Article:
Backtrack’s main defense to liability: The statements in the reports did not constitute “defamation,” because they were merely a “recap” of what Backtrack had been told by Hyman Beck. Backtrack also argued that because the reports were only furnished to a “limited audience” of sophisticated investors, “potential readers would not have accepted the statements as factual.”  (Huh?)

Wrong, said the Court.  The elements of a defamation claim are: (1) the assertion of a false and defamatory statement concerning another; (2) the unprivileged publication of that statement to a third party; and (3) fault amounting at least to negligence by the publisher.  According to the Court, “a defamatory statement, generally, is one that subjects an individual to contempt or ridicule, one that harms a person’s reputation by lowering the community’s estimation of him or by deterring others from wanting to associate or deal with him.”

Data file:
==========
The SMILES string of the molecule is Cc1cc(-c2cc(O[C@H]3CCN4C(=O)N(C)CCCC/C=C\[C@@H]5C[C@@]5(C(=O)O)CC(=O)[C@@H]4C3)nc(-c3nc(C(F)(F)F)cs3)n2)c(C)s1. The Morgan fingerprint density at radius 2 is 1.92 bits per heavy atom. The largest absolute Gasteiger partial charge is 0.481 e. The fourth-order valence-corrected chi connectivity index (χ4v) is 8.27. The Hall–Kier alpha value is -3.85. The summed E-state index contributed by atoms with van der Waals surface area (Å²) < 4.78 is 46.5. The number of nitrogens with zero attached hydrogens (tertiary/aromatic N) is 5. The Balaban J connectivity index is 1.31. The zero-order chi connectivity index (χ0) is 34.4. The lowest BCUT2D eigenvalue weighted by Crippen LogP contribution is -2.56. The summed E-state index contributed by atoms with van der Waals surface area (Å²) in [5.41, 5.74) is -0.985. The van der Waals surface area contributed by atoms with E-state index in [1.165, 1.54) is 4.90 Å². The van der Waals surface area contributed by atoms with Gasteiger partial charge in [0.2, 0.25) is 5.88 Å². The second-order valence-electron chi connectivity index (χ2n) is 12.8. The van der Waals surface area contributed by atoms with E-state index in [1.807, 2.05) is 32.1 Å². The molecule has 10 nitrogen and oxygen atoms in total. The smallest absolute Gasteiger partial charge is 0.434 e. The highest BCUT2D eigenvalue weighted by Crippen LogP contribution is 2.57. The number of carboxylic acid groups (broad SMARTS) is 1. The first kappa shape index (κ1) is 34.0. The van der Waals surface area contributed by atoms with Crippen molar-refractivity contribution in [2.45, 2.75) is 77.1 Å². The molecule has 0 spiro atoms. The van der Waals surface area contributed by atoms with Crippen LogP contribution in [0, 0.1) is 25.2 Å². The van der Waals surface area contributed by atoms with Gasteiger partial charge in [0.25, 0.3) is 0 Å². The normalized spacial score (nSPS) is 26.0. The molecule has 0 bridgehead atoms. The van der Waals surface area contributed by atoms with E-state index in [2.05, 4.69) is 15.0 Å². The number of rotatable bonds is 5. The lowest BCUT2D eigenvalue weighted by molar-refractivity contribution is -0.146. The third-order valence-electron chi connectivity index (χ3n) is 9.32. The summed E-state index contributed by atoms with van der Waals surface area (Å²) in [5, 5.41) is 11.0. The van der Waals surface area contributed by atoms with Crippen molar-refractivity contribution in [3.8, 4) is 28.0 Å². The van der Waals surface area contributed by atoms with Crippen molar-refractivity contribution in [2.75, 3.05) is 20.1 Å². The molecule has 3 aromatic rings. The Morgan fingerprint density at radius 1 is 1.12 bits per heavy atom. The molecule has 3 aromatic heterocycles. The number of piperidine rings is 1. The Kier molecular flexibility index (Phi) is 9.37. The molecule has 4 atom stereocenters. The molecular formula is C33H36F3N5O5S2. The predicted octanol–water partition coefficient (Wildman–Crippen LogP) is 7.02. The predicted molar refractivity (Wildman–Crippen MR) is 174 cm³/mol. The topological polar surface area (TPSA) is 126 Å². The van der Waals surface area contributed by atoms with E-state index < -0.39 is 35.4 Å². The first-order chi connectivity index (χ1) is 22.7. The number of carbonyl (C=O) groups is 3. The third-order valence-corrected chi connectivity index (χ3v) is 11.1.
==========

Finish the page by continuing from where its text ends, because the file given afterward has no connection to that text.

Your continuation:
Accusing a financial executive of thievery met the test:  “The statements imputed serious ethical, if not criminal, breaches.”  The Court found that Backtrack had an affirmative duty to confirm the accuracy of the statements before circulating them.

Perhaps the more interesting issue in this case related to damages. The jury awarded Buckner and Ryan both compensatory damages and presumed damages.  The actual (proven) damages of $1,406,000 were established by specific testimony regarding lost profits and costs attributable to Backtrack’s reports.  The presumed damages of $1 million were another matter, however. Presumed damages are a “procedural device” that permits a defamation plaintiff to obtain a damage award without proving actual harm to his or her reputation. Or, as the Court stated: “Where a plaintiff does not proffer evidence of actual damage to reputation, the doctrine of presumed damages permits him to survive a motion for summary judgment and to obtain nominal damages, thus vindicating his good name.”